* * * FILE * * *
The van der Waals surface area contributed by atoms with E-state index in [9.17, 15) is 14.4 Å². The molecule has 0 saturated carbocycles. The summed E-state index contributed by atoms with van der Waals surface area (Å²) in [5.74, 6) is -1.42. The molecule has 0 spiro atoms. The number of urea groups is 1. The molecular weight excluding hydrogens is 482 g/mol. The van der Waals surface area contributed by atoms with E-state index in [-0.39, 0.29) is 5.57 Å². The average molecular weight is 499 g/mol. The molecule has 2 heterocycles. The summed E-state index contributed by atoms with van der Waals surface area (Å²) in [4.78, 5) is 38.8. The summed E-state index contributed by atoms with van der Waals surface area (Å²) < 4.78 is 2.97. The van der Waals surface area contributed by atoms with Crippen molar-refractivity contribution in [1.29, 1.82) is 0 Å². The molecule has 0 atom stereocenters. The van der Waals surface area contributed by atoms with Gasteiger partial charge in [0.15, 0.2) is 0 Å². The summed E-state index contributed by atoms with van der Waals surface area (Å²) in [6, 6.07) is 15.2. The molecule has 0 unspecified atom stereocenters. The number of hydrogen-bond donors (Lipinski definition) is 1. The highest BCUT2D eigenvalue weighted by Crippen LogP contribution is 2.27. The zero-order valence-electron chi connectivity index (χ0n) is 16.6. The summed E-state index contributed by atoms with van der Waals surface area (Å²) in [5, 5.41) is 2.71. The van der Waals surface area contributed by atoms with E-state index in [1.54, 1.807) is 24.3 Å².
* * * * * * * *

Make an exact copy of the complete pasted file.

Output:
The van der Waals surface area contributed by atoms with E-state index in [9.17, 15) is 14.4 Å². The molecule has 0 saturated carbocycles. The summed E-state index contributed by atoms with van der Waals surface area (Å²) in [5.74, 6) is -1.42. The molecule has 0 spiro atoms. The number of urea groups is 1. The molecular weight excluding hydrogens is 482 g/mol. The van der Waals surface area contributed by atoms with E-state index in [-0.39, 0.29) is 5.57 Å². The average molecular weight is 499 g/mol. The molecule has 2 heterocycles. The summed E-state index contributed by atoms with van der Waals surface area (Å²) in [4.78, 5) is 38.8. The summed E-state index contributed by atoms with van der Waals surface area (Å²) < 4.78 is 2.97. The van der Waals surface area contributed by atoms with Crippen molar-refractivity contribution in [1.29, 1.82) is 0 Å². The molecule has 0 atom stereocenters. The van der Waals surface area contributed by atoms with Gasteiger partial charge in [0.15, 0.2) is 0 Å². The summed E-state index contributed by atoms with van der Waals surface area (Å²) in [6, 6.07) is 15.2. The molecule has 0 unspecified atom stereocenters. The number of hydrogen-bond donors (Lipinski definition) is 1. The highest BCUT2D eigenvalue weighted by Crippen LogP contribution is 2.27. The zero-order valence-electron chi connectivity index (χ0n) is 16.6. The summed E-state index contributed by atoms with van der Waals surface area (Å²) in [5, 5.41) is 2.71. The van der Waals surface area contributed by atoms with E-state index in [1.54, 1.807) is 24.3 Å².